The Outside Looks Ordinary -- The Interior Will Surprise You
I’d like to sell my place and build a new one – I’m reasonable, I know it needs a little work, which I will consider in the price, but it just isn’t right to live this way and I’d rather learn from my mistakes and build again with someone else than keep having these problems. I know there is someone out there that can easily fix what is not right here.
The upside is that I am waterfront in Orlando (bonus!) about 3 miles from downtown. We also have 11 THOWs here now I believe.
This increase in popularity of tiny houses, and particularly the rapid increase in the number of both amateur and professional builders, has led to concerns regarding safety among tiny house professionals. In 2013, an Alliance of tiny house builders was formed to promote ethical business practices and offer guidelines for construction of tiny houses on wheels. This effort was carried on in 2015 by the American Tiny House Association. In 2015, the nonprofit American Tiny House Association was formed to promote the tiny house as a viable, formally acceptable dwelling option and to work with local government agencies to discuss zoning and coding regulations that can reduce the obstacles to tiny living.
One of the biggest obstacles to growth of the tiny house movement is the difficulty in finding a place to live in one. Zoning regulations typically specify minimum square footage for new construction on a foundation, and for tiny houses on wheels, parking on one's own land may be prohibited by local regulations against "camping." In addition, RV parks do not always welcome tiny houses. DIYers may be turned away, as many RV parks require RVs be manufactured by a member of the Recreational Vehicle Industry Association "(RVIA)".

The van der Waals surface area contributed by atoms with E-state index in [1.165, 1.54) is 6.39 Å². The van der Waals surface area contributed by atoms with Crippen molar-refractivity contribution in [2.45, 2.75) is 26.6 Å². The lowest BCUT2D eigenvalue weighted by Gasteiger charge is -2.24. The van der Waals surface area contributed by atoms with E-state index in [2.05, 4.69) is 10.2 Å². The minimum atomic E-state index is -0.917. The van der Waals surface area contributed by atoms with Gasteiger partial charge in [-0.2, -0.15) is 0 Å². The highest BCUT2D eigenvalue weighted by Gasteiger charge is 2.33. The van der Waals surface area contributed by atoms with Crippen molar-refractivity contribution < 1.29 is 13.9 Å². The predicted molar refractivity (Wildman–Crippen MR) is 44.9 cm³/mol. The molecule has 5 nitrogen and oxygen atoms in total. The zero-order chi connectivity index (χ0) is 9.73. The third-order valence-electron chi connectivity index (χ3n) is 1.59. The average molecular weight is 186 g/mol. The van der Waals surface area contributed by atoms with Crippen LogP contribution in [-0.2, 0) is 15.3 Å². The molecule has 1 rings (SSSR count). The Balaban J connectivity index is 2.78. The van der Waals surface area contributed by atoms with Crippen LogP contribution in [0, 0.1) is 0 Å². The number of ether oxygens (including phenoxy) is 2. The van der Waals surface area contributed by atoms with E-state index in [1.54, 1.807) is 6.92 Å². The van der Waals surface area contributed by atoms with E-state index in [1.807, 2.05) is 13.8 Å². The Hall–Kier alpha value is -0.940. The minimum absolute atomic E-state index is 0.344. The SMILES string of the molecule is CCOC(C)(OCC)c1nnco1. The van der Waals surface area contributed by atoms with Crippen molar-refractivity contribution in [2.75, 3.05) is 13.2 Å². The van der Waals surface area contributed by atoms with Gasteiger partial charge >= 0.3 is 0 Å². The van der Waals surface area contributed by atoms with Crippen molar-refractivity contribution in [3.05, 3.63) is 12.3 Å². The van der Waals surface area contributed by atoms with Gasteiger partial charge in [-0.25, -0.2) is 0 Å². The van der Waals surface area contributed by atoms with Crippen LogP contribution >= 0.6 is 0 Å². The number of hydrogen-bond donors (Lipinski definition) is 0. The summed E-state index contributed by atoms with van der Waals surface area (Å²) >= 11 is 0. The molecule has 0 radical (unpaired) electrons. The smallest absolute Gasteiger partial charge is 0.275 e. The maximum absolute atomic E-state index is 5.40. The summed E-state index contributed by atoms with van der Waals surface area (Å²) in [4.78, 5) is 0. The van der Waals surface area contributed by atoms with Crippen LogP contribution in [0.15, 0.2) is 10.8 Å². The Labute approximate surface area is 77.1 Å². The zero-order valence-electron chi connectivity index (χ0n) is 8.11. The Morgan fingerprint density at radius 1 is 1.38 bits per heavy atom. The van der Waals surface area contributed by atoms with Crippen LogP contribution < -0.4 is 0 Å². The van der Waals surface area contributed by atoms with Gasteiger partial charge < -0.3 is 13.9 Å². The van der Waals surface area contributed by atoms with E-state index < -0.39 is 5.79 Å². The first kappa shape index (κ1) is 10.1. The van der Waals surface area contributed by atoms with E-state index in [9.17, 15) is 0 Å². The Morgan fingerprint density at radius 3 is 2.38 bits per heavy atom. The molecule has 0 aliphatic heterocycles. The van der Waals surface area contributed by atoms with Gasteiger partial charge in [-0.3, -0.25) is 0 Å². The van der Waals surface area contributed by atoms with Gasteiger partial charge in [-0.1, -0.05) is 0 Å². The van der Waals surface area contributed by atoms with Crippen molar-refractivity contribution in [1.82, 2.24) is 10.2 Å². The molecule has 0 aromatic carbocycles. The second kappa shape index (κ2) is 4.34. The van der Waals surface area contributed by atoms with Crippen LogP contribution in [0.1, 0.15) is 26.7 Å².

Tiny houses on wheels are considered RVs and not suitable for permanent residence, according to the RVIA. From RVBusiness, "The RVIA will continue to shy away from allowing members who produce products that are referred to as 'tiny houses' or 'tiny homes. (However, the RVIA does allow “tiny home” builders to join as long as their units are built to park model RV standards.)"
So lets get to it and talk about going “tiny”… I mean, that’s what you want to hear about, right?
Going “tiny”, most literally means letting go of material possessions. It also could mean giving up relationships with others that do not believe in “that type” of way of life. I am lucky to have had much support in my decision to go “tiny”. Letting go is not an easy task, and even though I have practiced it for years, it will always be an endless practice for me.
It comes in waves. At first, selling/giving away most of my material possessions was like a weight being lifted off of my shoulders. It was freeing. It still is freeing. Letting go of certain human connections has been the only hard part for me. I am lucky, because I live in a loving THOW welcoming community where I have found neighbors that are like-minded and love on each other; on the daily. Yet there are days that I also feel isolated; that it is still only myself and my dog.
I am an advocate of the tiny house community movement for exactly that reason. I did not used to value family (blood related or not), and I feel so strongly for the right for everyone to feel welcome, and to fit into their communities, no matter how they choose to live. I believe in unconditional love (no matter how “outdated that may be”).
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